What's going on?
French media giant Vivendi posted quarterly revenue notes on Monday that were pitched higher than expected.
What does this mean?
Vivendi’s comparable sales were up 6% on last year – and it had subsidiary Universal Music Group (UMG), the world’s biggest record company, largely to thank. Sales there were 19% higher as income from music streaming services like Spotify grew – and mega-hits from UMG artists like Ariana Grande topped the US charts for 12 of the quarter’s 13 weeks (tweet this). Vivendi’s louder music volume offset a revenue decline in its Canal Plus film and TV business, which lost subscribers.
Despite (or perhaps because of) its success, up to 50% of UMG will shortly be up for sale. That could net its owner as much as $42 billion, which Vivendi (currently worth just $38 billion overall) says it’ll spend on share buybacks and snapping up other businesses. Having acquired the rights to Taylor Swift’s future music in November, top of Vivendi’s shopping list may be her back catalog.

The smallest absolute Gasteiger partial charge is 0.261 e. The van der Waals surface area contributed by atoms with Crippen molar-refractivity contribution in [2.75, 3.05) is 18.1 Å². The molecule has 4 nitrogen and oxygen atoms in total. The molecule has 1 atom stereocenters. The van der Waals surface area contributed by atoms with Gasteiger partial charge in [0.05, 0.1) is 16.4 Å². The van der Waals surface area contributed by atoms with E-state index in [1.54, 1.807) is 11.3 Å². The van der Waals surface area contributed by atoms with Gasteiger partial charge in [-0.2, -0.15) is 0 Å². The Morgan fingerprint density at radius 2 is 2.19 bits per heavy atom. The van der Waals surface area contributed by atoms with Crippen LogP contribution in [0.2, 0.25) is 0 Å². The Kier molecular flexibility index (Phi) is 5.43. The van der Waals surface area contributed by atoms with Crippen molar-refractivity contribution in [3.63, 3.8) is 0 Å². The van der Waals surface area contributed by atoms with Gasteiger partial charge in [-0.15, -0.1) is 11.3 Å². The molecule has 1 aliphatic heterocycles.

Why should I care?
The bigger picture: Media’s a-changin’.
Consumers’ shift to on-demand streaming, whether of music or video content (look out for our Netflix results story on Wednesday), has had consequences for media companies. Advertisers are spending less on television spots and more on Google and Amazon search results – in fact, digital ad spending is expected to surpass traditional ad spending in the US this year. Another French-headquartered giant, advertising firm Publicis, saw its stock rise on Monday after announcing plans to buy data marketing company Epsilon – which should give it a digital boost, particularly in North America.
Zooming out: Drama onscreen and off.
Vivendi spent months battling with an activist investor over the future direction of Telecom Italia, in which it owns a 24% stake – finally striking a truce two weeks back. The focus now shifts closer to home: on Monday, Vivendi’s own largest shareholder closed in on even greater control of the company, to the dismay of some observers.